Kids Extreme 2018 - Caboolture Baptist Church Day Camp for kids in grades Prep - 6. Download forms at Email [email protected] or phone 5495 5654 (Tues - Fri)

Scripture Union QLD Holiday camps -Check out the winter school holiday camps available! at There are camps for kids who love computers (Ubertweek) kids who enjoy the creative arts (SMADD) and kids who love the outdoor adventure activities.

Moreton Bay Regional Council – July Active Holidays - Students aged 3 to 17 years are invited to try something new with Moreton Bay Regional Councils 2018 July Active Holidays Program. The program provides the perfect opportunity to experience and try a range of sport and recreation pursuit. All activities are provided by qualified instructors and delivered locally across the region. The program will be delivered from July 2 to 13, 2018. Bookings are essential and open at 11am on Tuesday 19 June 2018. A full schedule of activities and program details can be found at active/active-holidays/

Brisbane Roar Indoor Clinics

The Brisbane Roar Coaching Team is bringing their Roar Active Program to the following indoor locations. This is an ideal way to gain extra skills and game awareness while having FUN.

When and where:

2nd 3rd 4th July - Brisbane City Indoor Sports Centre, Newmarket - 9:00am – 12:00 midday

2nd 3rd 4th July - Brisbane City Indoor Sports Centre, Coorparoo - 9:00am – 12:00 midday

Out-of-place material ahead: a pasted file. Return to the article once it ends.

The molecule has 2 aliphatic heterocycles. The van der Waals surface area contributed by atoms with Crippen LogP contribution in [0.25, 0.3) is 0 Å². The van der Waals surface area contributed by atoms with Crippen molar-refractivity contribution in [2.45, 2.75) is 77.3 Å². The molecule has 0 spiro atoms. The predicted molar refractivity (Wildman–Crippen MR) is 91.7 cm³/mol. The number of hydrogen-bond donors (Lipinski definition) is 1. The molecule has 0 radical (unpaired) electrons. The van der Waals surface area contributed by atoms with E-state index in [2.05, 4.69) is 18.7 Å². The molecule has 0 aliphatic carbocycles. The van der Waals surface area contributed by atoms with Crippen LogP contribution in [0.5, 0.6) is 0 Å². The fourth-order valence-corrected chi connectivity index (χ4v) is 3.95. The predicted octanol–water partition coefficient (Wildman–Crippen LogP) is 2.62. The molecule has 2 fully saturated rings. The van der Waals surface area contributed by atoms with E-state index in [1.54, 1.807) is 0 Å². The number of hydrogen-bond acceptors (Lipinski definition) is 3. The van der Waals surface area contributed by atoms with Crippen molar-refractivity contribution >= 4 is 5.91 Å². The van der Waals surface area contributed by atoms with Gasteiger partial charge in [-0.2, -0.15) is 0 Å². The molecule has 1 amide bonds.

9th 10th 11th July - Morayfield Indoor Leisure Centre. Morayfield – 9:00am - 12:00 midday

At these clinics, children will learn new skills while having fun playing soccer in a safe environment.

Brisbane Roar Active World Cup Days

5th July - Caloundra Indoor Stadium 9:00am - 12:00 midday

12th July-Brisbane City Indoor Sports 9:00am -12:00 midday

The World Cup day involves no coaching or drills just match play. Children are placed into teams with their friends and they represent a country. It’s a simple concept but all children enjoy the game play. The 3 hours is pretty intensive with round robin group games and then finals resulting in multiple games with little time off the pitch.

To view and register for these clinics please go to and select Holiday Programs. Places will be limited.


There is also the opportunity to explore careers prior to the Senior Information Evening for parents/carers of students in Years 9 & 10 on Wednesday 18 July. Don’t forget our website but MyFuture has also updated their website so it is worth a look.

MyFuture Updated

This is a great resource for careers and they have just added a new aspect that contains links to articles that provide tips and advice for parents and carers to assist their child with their career development. Go to

Enjoy this holiday break and we pray for a safe and refreshed return for the start of Semester 2.

God bless

Sue Fraser

Head of Student Services

[email protected]

On Campus Class Updates


The eager Year 6 drama class performed their first drama plays! I was so impressed by their far-out plays! They performance classics like The BFG, The Hobbit and The Three Billy Goats Gruff. The Year 7’s performed some super cool puppet shows for a totally awesome Year 2 class, which they all loved and adored! Check out the photos below!

The Year 8 class delved into the 12 gnarly elements of drama, from which they all performed fully sick group plays in front of a Year 5 audience who enjoyed every performance with awe and amazement! The Year 9’s learnt about the magic and wonder of the famous Roald Dahl play, Charlie and the Chocolate Factory. They performed their plays in front of the Year 6 students and they loved every minute of it. Below are some photos of boths groups in their fantastic costumes! How great do they look!